Over the last month or so I have failed continouously, a little bit every day. No doubt, I have done so every day of my life from my early attempts at legible speech and coherent motion as a small child to what could be considered a ‘normal’ day in 2014. This seems to be one of my inherent faults. I will continue to fail, every single day of my life. This means I will have to be careful not to write every day off as a failure, simply because I failed.
Ultimately, the flaw is in the semantics. I was simply taught it wrong (or I learned it wrong…): The conjunction that joins the words “success” and “failure” is not an “either, or”, it is an “and”. They coexist. They might even live in some sort of symbiotic dependence. Although this might seem like a petty detail, it is not. Don’t we all strive to be successful? Depending on our understanding of “success”, we have two very different goals. One, where “success” implies the absence of failure, is virtually impossible to attain and tends to be temporary. The meaning that I’d prefer still needs some defining. Maybe “successful” could mean that our successes are more frequent or meaningful than our failures. I’d like that very much. It would make a much better life goal.
Now, despite my trailing off into my beloved semantics, there are of course other flaws in my strive for success than just the meaning of words. When joined a new school to complete the last two years of my education before university, my dad used to mock the ‘school spirit’ that senior members of the ‘Sixth Form Management Team’ tried to inflict upon us, desinterested and distracted sixteen-year olds, during endless assemblies. My dad (who received a weekly Sixth Form newsletter) and I who had grown accustomed to the German school system (where the school and its employees seemed similarly desinterested as the students themselves, and such attempts would have been both unthinkable and reidiculous), where baffled by these attempts, however ineffective they might have been.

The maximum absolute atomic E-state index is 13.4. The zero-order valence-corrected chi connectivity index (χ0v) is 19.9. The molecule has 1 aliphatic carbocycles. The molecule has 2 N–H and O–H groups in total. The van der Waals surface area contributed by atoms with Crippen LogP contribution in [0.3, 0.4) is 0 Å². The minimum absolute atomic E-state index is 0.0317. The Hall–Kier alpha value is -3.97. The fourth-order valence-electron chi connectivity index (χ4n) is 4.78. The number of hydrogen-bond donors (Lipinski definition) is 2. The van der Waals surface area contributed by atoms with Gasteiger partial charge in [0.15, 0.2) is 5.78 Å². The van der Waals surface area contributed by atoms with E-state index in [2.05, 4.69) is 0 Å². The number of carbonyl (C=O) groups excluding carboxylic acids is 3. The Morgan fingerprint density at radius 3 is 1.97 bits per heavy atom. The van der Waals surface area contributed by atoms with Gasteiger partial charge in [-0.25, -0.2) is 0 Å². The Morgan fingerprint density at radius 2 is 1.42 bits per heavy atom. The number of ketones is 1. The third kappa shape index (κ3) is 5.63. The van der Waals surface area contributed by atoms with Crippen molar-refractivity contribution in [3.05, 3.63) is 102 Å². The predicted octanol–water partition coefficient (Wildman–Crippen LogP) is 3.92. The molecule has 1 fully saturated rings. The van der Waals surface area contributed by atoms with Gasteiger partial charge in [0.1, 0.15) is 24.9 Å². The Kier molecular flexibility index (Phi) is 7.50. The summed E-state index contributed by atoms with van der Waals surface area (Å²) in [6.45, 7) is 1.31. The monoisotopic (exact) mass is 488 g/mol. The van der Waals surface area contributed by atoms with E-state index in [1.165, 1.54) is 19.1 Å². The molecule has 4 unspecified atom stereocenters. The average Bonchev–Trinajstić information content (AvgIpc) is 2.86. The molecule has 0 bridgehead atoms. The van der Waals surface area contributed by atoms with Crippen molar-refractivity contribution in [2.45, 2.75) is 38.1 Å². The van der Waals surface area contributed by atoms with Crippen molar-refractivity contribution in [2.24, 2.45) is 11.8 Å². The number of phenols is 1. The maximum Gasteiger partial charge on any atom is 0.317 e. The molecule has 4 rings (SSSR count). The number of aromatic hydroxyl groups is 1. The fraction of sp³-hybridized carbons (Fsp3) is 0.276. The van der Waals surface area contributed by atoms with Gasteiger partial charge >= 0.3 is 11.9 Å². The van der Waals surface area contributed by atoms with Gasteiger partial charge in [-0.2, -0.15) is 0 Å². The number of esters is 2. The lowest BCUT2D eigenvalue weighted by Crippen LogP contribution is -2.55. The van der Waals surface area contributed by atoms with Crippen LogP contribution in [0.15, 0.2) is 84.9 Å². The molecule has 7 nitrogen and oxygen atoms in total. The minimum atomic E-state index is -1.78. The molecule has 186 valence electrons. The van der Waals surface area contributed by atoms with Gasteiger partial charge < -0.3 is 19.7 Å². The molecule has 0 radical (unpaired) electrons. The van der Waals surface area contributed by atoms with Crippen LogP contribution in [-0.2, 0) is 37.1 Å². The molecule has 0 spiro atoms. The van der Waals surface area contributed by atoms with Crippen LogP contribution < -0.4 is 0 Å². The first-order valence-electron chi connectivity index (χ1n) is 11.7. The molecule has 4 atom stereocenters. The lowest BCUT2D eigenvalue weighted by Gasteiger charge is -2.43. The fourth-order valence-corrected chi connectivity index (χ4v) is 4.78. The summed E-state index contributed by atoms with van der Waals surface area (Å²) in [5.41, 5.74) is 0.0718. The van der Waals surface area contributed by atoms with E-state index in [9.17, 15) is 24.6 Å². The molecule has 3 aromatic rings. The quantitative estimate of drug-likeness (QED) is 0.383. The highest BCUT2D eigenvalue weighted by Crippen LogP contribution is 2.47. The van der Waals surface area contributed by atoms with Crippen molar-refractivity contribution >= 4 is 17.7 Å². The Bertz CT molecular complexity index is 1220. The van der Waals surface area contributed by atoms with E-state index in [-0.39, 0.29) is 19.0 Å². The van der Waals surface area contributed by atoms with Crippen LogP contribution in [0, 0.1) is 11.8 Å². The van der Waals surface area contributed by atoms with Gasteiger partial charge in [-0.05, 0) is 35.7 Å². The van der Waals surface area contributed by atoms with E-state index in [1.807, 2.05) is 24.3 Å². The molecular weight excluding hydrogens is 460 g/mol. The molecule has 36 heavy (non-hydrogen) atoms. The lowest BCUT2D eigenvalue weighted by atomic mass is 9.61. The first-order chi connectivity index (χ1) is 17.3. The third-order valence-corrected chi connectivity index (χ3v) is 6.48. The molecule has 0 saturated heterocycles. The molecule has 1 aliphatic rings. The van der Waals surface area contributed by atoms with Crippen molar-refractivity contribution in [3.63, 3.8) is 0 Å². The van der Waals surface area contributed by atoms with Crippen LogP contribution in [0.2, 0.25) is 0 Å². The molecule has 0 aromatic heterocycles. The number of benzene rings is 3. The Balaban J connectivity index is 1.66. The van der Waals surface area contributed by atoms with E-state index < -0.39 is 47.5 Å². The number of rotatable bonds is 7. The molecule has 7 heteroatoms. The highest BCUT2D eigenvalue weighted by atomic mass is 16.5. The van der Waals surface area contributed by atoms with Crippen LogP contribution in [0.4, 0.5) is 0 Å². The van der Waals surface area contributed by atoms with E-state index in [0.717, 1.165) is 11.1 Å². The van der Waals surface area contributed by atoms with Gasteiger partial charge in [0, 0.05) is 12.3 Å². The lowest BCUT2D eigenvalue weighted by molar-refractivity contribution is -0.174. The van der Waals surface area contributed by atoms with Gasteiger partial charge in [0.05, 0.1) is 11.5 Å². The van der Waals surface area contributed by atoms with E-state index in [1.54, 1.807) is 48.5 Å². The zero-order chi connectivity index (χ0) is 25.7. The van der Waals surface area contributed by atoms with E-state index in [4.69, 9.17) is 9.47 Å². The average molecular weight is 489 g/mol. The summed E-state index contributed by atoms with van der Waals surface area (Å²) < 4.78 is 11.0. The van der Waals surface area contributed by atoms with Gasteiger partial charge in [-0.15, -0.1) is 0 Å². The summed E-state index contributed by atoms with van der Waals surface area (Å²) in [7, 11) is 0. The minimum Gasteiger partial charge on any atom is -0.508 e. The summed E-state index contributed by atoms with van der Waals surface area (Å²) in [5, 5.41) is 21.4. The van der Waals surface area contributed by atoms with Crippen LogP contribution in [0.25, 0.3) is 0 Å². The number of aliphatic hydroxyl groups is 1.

The reason why we, my dear reader, have strayed yet again to the land of anecdotes is this: What my dad enjoyed mocking most was the schools motto (there was also a mission statement of several pages and what I believe to have been the school’s internal equivalent of the ten commandments). And, yes, I will finally return to my actual topic of success and failure now.
“Every Student The Best They Can Be”
That was it. Pretentious and belitteling at the same time, but in the context of my school the intended meaning becomes clear quite quickly. It was a large school in a rural setting that taught students from age 12 to 19, some of which would go on to read mathematics at Cambridge and others who would become hair dressers or traffic wardens or stay-at-home mums (or dads). I don’t mean to judge any of these life choices, I’m just trying to illustrate my schools broad academic spectrum.
But when you are sitting in an assembly that is boring you to death and you have the time to ponder over the multiple meanings of this motto, you have the time to realise that this is similarly impossible as being “successful” in the conservative way is. I will never be the best version of myself and if I continuously tried to I would fail over and over again. There will always be more things I could to and things I could do better and all of that. But in the end, cursing the things I am not or did not do will make me neither more successful (in all the possible ways) nor happier.
I can warmly recommend doing a happiness project just for the sake of having these tiny realisations, as you put your ticks and crosses on your resolutions chart night after night and celebrate the successes and, depending on your mood at the time, either shrug off or contemplate your failures.